U.S. Government Shut Down: Animal Welfare Is Also Suffering

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The United States Department of Agriculture is one of the government agencies affected by the U.S. shut down. It is responsible for inspecting nearly 8,000 licensed animal facilities and that includes about 3,000 pet breeders as well as over 2,000 traveling zoos, circuses or other unaccredited events. Additionally, the USDA is responsible for inspecting over 1,200 research institutions.

Related: Humane Society Fights Back Against USDA Records Removal

Even with the USDA’s inspections, there is only minimal protection guaranteed against the neglect and cruelty of animals in those groups, as the inspections are occasional. Still, they’re all those animals have, and with the government shut down they have no one ensuring that they are safe.

It’s important because there is no doubt that animal abuse and neglect occurs in these facilities. Every year, the Humane Society of the United States prepares the Horrible Hundred report that sheds light on puppy mills who violate the Animal Welfare Act or other laws commercial dog breeders are supposed to follow. They use data from the USDA inspections and other public records to compile this report.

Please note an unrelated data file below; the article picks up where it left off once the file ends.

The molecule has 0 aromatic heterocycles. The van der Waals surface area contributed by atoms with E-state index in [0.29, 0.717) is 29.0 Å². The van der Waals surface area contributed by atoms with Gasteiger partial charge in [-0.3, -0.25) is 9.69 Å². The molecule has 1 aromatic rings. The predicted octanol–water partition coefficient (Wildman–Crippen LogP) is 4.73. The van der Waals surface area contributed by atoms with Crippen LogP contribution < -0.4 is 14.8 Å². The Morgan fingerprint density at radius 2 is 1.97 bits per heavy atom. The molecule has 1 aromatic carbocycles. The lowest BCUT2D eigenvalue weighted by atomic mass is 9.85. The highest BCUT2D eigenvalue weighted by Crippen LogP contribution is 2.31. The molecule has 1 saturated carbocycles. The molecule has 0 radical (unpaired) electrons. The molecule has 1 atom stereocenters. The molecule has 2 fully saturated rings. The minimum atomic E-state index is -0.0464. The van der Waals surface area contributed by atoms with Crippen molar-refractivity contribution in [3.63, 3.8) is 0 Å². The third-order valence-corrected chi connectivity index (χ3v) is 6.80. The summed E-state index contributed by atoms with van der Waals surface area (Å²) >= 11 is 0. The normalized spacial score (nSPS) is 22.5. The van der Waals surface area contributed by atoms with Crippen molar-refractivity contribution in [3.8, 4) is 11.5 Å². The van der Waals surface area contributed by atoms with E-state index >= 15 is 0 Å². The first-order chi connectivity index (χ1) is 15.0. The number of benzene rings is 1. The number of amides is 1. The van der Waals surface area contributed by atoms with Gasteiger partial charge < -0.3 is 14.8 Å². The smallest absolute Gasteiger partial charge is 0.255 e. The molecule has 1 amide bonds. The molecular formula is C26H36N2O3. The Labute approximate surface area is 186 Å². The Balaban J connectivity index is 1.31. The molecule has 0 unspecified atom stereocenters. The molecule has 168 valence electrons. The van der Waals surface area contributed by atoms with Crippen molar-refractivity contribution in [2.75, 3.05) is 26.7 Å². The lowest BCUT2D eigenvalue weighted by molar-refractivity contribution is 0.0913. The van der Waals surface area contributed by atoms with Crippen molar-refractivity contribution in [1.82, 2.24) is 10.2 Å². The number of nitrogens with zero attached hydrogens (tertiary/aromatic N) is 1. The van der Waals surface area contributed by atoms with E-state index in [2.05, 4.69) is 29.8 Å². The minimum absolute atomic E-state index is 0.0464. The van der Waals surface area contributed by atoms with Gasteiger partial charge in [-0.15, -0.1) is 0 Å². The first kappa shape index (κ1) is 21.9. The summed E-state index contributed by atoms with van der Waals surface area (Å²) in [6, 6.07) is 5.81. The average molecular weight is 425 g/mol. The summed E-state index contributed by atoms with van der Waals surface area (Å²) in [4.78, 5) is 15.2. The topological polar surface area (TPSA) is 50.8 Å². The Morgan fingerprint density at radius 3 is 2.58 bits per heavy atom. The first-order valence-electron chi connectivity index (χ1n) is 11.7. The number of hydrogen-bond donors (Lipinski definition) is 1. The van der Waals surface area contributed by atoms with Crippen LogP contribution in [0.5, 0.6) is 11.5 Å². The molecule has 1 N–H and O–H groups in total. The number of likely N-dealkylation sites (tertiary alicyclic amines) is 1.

The USDA inspections are infrequent and not nearly enough, but they are often the only thing that ensures animals get very basic needs met–things like food, water and shelter. It’s estimated that nearly 200,000 breeding dogs are kept in tiny cages and held under conditions that are barely legal by USDA standards and without the inspections, there’s nothing to say that the animals will be safe and treated humanely, much less well.

Related: HSUS Declares California Most Humane State in the US

Top all of this off with the fact that the USDA, under President Trump’s administration, restricted public access to USDA inspection records on the public website and even purged information detailing inspections of facilities, and it’s a pretty big mess that only means bad things for animals in America, as the shut down also possibly affects the handling of animals who are slated for slaughter. The USDA doesn’t have any contingency plans that specifically adress humane handling violations during shut downs.